Nigeria has had multiple deployments. Two in CMAM and one in IYCF-E.

First CMAM Deployment 

Reason for request:

Borno State has been a scene of violent conflict for the last few years, which has caused unprecedented movement of populations. The conflict has left a significant number of people with limited access to any form of humanitarian assistance including nutrition. This has resulted in “Extremely Critical” high rates of acute malnutrition which prompted the Government of Nigeria through the Ministry of Health to declare nutrition emergency in Borno state. The State the nutrition response sector includes CMAM with both facilities based and outreach OTPs, few inpatient care facilities which are extremely capacity is stretched and limited BSFP.

The main objective of the Technical RRT advisor was to:

  • Support the Borno State department of Health, NGOs, and UN partners to strengthen and scale-up the emergency nutrition response through CMAM technical capacity building, response coordination and monitoring and evaluation of the program quality.


  • Supported the State Public Health Care Development Agency (SPHCDA) in response coordination including to establish the CMAM technical working group, development of the first “4W” CMAM mapping and gap analysis and organization of joint monitoring and supervision activities.
  • Conducted a 6-day CMAM/IYCF training for 39 health staff including 25 from the State department of health and 14 from NGOs (IMC, NRC & Mercy Corp).
  • Supported the host agency International Medical Corps to strengthen their nutrition programming including on-job training in CMAM, mass MUAC screening and supported in establishing a Care Group model.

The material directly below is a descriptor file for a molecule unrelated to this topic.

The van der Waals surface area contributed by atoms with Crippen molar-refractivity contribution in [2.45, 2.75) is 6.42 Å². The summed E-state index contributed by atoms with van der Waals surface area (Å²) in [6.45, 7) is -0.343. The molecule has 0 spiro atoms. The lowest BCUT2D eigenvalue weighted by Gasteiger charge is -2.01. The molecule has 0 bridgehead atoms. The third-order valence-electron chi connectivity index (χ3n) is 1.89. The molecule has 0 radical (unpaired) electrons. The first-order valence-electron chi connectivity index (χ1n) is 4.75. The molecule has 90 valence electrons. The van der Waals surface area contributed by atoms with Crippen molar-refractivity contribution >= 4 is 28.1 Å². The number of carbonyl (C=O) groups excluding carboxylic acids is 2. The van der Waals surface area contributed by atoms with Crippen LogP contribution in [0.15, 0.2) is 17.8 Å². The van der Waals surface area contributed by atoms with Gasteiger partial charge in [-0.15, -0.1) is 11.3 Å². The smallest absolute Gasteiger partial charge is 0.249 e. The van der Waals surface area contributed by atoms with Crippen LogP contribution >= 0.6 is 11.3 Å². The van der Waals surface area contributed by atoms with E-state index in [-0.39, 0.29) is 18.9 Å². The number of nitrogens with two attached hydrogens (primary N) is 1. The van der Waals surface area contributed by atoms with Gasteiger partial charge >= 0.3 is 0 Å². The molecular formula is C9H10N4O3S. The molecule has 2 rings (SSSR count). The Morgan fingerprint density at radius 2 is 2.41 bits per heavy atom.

IYCF-E Deployment

Reason for request:

The protracted conflict in North East Nigeria has increased population vulnerability to displacement, destruction & loss of livelihood, malnutrition, food insecurity, inadequate health services and poor sanitation since 2009. Since the advent of the conflict, 60 per cent of pre-existing health centers have been damaged or destroyed in Borno, resulting in significantly reduced access to health and nutrition services in both states, and increasing immense pressure on the existing services in the IDP camps and host communities (HRP, 2016).

According to Nigeria 2013 Demographic and Health Survey, the national rate of early initiation of breastfeeding (within 30 min according to Nigeria recommendation) is 33% and the rates of exclusive breastfeeding (EBF was 17%, 13%, 15% and 17% respectively in 2003, 2008, 2011 and 2013) showing no improvement for the last decade. The percentage of children aged 0 to 5 months who are breastfed and also consuming plain water is evaluated at 47%, and an estimated 5% consume infant formula or other milk in addition to breastmilk. Untargeted BMS distributions were not systematically monitored for but have been anecdotally reported.

The first half of 2016 the IYCF TWG concluded the development of strategic documents and tools developed with concrete implementation plans for the coming 5 years and other key achievements against yearly milestones. IYCF strategic document and 5yr operational plan to guide implementation at all levels as well as the National Social and Behavioural Change Communication (SBCC) for IYCF Strategy and plan were developed. However, low investment in IYCF-E by government and development partners resulting in implementation at very small scale with very low coverage.